The U.S. Double-Dare: Plus Up and Withdraw
With the announcement of President Obama’s Surge policy in Afghanistan and the addition of 30,000 extra-troops in a six-month framework, a key question was on the lips of many participants of Defense Logistics, the annual cross-service Logistics conference organized by Worldwide Business Research in Arlington, Virginia from November 30th to December 3rd: “how are we going to keep providing the equipment the troops will need once in the Afghan theater?”
Reinforcement has just been done in the past months, as one participant pointed out, without affecting the requirement for a smaller logistic footprint: “there has only been one sustainment brigade, assuming a support role to supporting units, in Afghanistan from the outset, even when additional troops came in“, recalled William Moore, Deputy Commander, Combined Arms Support Command, US Army.
But the current double-dare of “Plus Up Afghanistan” and “a responsible withdrawal from Iraq” poses huge challenges “, underscored Vice-Admiral Thompson, director of the Defense Logistics Agency (DLA) since 2008. These challenges and the solutions both the government and industry are trying to meet was a significant focus of the conference.
Challenges In the Theater
The challenges on the field are linked to the traditional hardship of fighting a war in Afghanistan, while withdrawing from another major theater of operation. Among the key challenges are the issues of accessibility, the scarcity of forward operating bases and the strategic character of Kandahar and the complexity of the reset and retrograde process.
- The issue of accessibility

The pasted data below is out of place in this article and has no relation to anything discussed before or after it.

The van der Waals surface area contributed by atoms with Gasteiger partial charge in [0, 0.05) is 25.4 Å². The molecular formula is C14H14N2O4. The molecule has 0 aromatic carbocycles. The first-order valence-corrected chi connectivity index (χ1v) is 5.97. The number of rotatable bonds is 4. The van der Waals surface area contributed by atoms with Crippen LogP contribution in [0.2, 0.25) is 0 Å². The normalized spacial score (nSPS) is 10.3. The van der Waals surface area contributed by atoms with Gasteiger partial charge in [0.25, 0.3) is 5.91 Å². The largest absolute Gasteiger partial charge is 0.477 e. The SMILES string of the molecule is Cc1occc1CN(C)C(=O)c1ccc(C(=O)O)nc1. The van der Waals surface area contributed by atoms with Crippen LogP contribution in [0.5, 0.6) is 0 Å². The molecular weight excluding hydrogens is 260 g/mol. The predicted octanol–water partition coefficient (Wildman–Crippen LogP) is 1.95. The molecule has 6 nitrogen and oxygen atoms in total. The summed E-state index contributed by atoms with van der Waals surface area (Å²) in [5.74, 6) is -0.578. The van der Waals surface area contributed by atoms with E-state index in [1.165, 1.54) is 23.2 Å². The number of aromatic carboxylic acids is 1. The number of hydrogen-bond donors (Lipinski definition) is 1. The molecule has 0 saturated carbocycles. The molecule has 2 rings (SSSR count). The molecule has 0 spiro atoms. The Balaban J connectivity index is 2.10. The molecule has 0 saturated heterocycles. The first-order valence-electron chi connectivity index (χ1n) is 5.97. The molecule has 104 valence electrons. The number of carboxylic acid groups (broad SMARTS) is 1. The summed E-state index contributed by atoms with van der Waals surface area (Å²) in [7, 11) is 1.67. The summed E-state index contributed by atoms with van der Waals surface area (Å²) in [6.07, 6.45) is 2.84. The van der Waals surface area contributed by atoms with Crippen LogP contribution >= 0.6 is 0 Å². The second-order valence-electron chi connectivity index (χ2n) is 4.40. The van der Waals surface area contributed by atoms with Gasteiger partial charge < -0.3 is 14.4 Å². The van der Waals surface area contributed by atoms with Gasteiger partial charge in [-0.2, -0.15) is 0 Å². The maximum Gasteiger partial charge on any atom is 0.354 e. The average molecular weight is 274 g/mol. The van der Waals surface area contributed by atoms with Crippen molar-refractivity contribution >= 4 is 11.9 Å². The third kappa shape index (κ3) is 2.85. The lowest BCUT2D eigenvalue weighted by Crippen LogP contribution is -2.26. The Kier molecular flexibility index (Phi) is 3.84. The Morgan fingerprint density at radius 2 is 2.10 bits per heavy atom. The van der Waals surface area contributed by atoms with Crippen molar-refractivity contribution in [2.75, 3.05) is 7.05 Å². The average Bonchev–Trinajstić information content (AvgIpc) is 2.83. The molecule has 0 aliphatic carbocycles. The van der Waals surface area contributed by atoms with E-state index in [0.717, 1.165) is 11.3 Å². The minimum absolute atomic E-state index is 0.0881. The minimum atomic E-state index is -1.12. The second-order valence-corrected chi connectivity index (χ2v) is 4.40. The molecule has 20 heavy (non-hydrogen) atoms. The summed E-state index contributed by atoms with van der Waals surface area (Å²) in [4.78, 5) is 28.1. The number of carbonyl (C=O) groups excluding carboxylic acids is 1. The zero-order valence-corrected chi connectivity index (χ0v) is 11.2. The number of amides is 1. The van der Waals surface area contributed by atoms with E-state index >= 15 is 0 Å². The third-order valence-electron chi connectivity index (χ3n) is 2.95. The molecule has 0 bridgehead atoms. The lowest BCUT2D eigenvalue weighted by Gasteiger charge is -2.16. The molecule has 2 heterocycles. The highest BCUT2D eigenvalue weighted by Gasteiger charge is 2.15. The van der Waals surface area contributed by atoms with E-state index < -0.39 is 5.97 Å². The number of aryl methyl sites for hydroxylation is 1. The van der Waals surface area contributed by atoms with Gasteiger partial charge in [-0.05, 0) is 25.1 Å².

So far, according to Vice-Admiral Thompson, US troops are in “good shape” as far as the sustainability of supplies has been concerned. He mentioned in particular the fuel supply as a major ” readiness enabler ” and a real “success story”: even though it is trucked via mountainous and perilous areas, the services’ biggest consumer, the USAF, has always been in a position to conduct its missions.The DLA Director also cited as another example the current high tempo of monthly deliveries of 500 MATVs to Afghanistan, with Oshkosh building 1,000 a month. A well-known challenge compared to Iraq is however the nature of the land-locked terrain in Afghanistan, which makes it hard to deliver “the right equipment at the right time.” Air delivery (including via the crucial help of commercial airplanes) and ground roads through Pakistan should soon however be completed by a Northern Distribution network currently under negotiation. Other factors complicate access, such as according to Admiral Thompson, “poor infrastructure, landmines which the Soviets had set all over the country, mostly dirt roads, etc“.
- The scarcity of forward bases and the strategic character of Kandahar